Originally Posted by hydrogin
I guess the point is, based on what I've read about HDMI-CEC, overall system behavior can be weird when multiple brand devices are used.
The behavior will be pretty retarded if you have all components from one vendor too.
The basic idea of HDMI-CEC is that user never ever should need to switch inputs manually.
- You turn TV on, receiver switches to some designated (by manufacturer) "TV input". Does not matter in what order you turn then - it will happen anyway, I have checked. If you turn TV first and receiver second, for the first few seconds you will actually get your last selected input, so you will see picture and sound, and then voila - you are suddenly on "TV input".
- You turn BD player on, receiver switches to designated BD input.
- You turn BD player off, the TV switches to the internal tuner. Yes, *internal* tuner, not some sat/cable box.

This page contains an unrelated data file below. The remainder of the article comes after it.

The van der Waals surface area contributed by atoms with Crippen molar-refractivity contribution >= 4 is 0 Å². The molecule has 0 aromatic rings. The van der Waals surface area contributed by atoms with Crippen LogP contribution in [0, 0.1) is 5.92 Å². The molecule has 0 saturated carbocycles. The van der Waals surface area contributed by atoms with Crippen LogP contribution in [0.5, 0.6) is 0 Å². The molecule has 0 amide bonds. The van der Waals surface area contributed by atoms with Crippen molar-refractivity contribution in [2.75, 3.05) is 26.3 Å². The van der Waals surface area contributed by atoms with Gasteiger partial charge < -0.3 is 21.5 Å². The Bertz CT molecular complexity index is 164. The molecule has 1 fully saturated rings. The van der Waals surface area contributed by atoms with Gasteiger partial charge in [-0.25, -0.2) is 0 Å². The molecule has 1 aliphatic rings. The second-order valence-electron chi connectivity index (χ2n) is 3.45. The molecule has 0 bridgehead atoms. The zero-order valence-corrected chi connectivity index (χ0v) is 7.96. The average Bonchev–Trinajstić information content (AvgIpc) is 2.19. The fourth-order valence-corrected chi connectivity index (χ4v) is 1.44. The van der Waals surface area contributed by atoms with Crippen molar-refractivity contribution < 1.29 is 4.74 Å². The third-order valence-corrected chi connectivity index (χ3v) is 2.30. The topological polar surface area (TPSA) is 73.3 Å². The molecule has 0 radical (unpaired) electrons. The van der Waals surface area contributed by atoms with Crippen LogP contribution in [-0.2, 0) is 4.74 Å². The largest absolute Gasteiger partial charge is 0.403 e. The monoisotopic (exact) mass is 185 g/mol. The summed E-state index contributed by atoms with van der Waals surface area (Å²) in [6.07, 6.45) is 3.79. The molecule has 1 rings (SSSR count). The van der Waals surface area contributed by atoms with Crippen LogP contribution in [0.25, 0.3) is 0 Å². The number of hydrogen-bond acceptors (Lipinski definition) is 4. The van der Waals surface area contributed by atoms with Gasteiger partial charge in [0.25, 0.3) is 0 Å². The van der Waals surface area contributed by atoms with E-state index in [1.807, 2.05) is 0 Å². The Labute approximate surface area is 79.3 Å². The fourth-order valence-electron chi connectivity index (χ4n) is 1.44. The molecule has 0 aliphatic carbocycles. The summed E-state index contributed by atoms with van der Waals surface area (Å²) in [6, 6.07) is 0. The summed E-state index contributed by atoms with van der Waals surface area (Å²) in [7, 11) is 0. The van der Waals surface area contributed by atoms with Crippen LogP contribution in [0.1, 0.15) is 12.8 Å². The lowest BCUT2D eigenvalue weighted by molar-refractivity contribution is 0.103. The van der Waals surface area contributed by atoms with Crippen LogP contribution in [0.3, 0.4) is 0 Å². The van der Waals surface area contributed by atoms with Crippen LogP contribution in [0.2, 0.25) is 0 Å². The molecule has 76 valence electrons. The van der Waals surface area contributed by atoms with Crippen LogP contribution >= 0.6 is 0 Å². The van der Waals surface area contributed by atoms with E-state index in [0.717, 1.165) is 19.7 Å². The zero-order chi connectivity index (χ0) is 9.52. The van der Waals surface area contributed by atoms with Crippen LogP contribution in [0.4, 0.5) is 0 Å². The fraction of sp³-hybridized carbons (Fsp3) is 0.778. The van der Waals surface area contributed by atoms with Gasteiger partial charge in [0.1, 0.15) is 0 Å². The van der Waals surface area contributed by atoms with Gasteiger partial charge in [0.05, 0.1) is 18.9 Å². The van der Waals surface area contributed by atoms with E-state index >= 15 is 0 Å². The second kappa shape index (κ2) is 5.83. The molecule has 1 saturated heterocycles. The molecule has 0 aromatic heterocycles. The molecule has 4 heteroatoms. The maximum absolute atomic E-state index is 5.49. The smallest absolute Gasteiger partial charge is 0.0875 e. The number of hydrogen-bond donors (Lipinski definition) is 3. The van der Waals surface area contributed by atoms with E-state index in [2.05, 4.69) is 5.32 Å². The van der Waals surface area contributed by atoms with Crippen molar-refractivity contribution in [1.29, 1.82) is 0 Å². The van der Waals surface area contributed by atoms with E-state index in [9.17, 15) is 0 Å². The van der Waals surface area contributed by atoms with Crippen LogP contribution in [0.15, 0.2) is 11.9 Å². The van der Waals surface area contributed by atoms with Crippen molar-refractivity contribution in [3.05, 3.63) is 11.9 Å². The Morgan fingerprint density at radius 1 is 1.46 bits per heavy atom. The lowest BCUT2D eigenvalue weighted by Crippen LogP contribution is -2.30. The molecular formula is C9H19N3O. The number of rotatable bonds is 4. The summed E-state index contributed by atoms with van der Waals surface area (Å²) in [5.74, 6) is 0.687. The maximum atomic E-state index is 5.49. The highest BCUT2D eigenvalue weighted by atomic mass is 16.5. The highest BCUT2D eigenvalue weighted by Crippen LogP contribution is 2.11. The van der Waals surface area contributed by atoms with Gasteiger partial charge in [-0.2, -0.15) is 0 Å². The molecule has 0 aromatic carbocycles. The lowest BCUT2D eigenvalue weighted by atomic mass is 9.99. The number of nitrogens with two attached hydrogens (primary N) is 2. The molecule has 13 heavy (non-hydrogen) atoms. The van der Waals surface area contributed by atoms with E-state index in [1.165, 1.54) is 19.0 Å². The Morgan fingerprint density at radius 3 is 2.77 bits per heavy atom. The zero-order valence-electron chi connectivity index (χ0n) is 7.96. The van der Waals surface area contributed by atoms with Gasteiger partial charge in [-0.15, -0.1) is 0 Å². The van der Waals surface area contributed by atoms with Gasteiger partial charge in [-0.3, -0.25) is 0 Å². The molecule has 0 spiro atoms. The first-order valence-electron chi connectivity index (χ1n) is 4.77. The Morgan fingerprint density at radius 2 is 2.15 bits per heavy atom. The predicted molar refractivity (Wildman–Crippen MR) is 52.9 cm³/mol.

Why all of that nonsense? Of course, because sat/cable boxes don't do HDMI CEC, so they don't exist. It is meant for TVs, receivers and BD players. So if you're not watching BD player, you must be watching TV. From the internal tuner, naturally, since there's nothing else.
Logical isn't it? In the Universe where HDMI-CEC was conceived, that is.
Of course there are few good bits too. You can control your receiver's volume with TV remote. And receiver's volume level will show up on TV screen. And you can turn everything off with one button. And the ARC seems to be inexplicably linked to that too (I am guessing receiver does not want to assume TV is supplying ARC, so it needs HDMI CEC to find out). But to get the good bits, you have to live with the switching assumptions.
What manufacturers actually recommend is keeping HDMI-CEC devices on a separate HDMI chain (TV-AVR-BD), and plugging other devices directly into TV. The audio goes to the receiver through ARC (you can do optical too, but typically only stereo will be passed from HDMI inputs of TV to its SPDIF output, or you have to run optical directly from cable/sat/whatever directly to receiver and switch receiver inputs manually - that will give you DD5.1, but more switching involved, which may be ok with Harmony).
This way everything works as designed. HDMI-CEC devices will switch each other as they are meant to. And you can switch the rest of TV inputs manually. This sounds awkward, but that really is the only way to make HDMI-CEC work in general.